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NMR Biomed. 2012 May;25(5):746-54. doi: 10.1002/nbm.1789. Epub 2011 Sep 22.

Noninvasive imaging identifies new roles for cyclooxygenase-2 in choline and lipid metabolism of human breast cancer cells.

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  • 1JHU ICMIC Program, Russell H. Morgan Department of Radiology and Radiological Science, Johns Hopkins University School of Medicine, Baltimore, MD, USA.

Abstract

The expression of cyclooxygenase-2 (COX-2) is observed in approximately 40% of breast cancers. A major product of the COX-2-catalyzed reaction, prostaglandin E(2), is an inflammatory mediator that participates in several biological processes, and influences invasion, vascularization and metastasis. Using noninvasive MRI and MRS, we determined the effect of COX-2 downregulation on the metabolism and invasion of intact poorly differentiated MDA-MB-231 human breast cancer cells stably expressing COX-2 short hairpin RNA. Dynamic tracking of invasion, extracellular matrix degradation and metabolism was performed with an MRI- and MRS-compatible cell perfusion assay under controlled conditions of pH, temperature and oxygenation over the course of 48  h. COX-2-silenced cells exhibited a significant decrease in invasion relative to parental cells that was consistent with the reduced expression of invasion-associated matrix metalloproteinase genes and an increased level of the tissue inhibitor of metalloproteinase-1. We identified, for the first time, a role for COX-2 in mediating changes in choline phospholipid metabolism, and established that choline kinase expression is partly dependent on COX-2 function. COX-2 silencing resulted in a significant decrease in phosphocholine and total choline that was detected by MRS. In addition, a significant increase in lipids, as well as lipid droplet formation, was observed. COX-2 silencing transformed parental cell metabolite patterns to those characteristic of less aggressive cancer cells. These new functional roles of COX-2 may identify new biomarkers and new targets for use in combination with COX-2 targeting to prevent invasion and metastasis.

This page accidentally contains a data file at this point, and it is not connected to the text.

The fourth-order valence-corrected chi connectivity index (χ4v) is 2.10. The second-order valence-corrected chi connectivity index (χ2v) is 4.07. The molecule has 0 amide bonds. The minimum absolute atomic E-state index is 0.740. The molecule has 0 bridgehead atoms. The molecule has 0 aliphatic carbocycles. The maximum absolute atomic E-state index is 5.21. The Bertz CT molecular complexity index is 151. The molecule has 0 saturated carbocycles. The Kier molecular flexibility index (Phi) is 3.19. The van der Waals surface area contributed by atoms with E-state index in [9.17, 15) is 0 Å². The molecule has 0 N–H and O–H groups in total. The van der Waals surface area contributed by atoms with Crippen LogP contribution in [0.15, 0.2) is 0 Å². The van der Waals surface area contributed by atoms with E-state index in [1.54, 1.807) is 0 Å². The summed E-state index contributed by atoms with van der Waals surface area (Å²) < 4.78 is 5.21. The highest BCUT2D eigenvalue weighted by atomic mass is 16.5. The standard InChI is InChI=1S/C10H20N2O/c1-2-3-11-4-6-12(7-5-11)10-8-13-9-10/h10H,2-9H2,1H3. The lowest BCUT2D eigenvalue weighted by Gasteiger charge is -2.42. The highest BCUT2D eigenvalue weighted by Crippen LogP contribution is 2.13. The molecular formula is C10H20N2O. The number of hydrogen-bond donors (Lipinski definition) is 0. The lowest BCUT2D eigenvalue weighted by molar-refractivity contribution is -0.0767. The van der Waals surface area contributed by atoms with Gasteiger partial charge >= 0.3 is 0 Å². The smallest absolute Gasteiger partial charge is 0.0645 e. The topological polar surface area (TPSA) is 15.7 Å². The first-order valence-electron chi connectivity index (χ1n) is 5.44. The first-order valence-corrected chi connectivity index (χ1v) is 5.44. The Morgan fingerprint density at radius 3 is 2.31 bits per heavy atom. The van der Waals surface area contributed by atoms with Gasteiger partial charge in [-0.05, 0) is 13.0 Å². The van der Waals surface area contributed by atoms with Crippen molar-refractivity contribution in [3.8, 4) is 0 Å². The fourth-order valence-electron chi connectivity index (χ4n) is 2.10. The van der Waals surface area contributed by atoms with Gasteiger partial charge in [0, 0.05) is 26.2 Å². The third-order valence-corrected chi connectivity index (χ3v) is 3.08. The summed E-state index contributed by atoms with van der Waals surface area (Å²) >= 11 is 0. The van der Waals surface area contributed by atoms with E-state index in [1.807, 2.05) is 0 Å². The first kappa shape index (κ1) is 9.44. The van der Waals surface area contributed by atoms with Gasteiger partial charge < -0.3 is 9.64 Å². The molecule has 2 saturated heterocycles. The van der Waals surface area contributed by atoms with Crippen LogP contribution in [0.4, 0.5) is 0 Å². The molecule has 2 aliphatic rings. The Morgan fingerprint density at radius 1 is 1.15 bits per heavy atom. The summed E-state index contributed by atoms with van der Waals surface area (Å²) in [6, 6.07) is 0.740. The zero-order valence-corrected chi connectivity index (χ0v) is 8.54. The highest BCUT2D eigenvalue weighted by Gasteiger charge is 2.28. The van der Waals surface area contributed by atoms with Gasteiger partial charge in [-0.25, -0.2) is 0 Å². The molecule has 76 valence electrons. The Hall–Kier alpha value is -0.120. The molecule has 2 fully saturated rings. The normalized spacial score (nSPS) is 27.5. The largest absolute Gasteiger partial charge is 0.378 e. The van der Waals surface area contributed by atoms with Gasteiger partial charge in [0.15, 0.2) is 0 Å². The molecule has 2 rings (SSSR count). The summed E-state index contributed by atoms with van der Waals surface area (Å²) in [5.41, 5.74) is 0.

Copyright © 2011 John Wiley & Sons, Ltd.

PMID:
21953546
[PubMed - indexed for MEDLINE]
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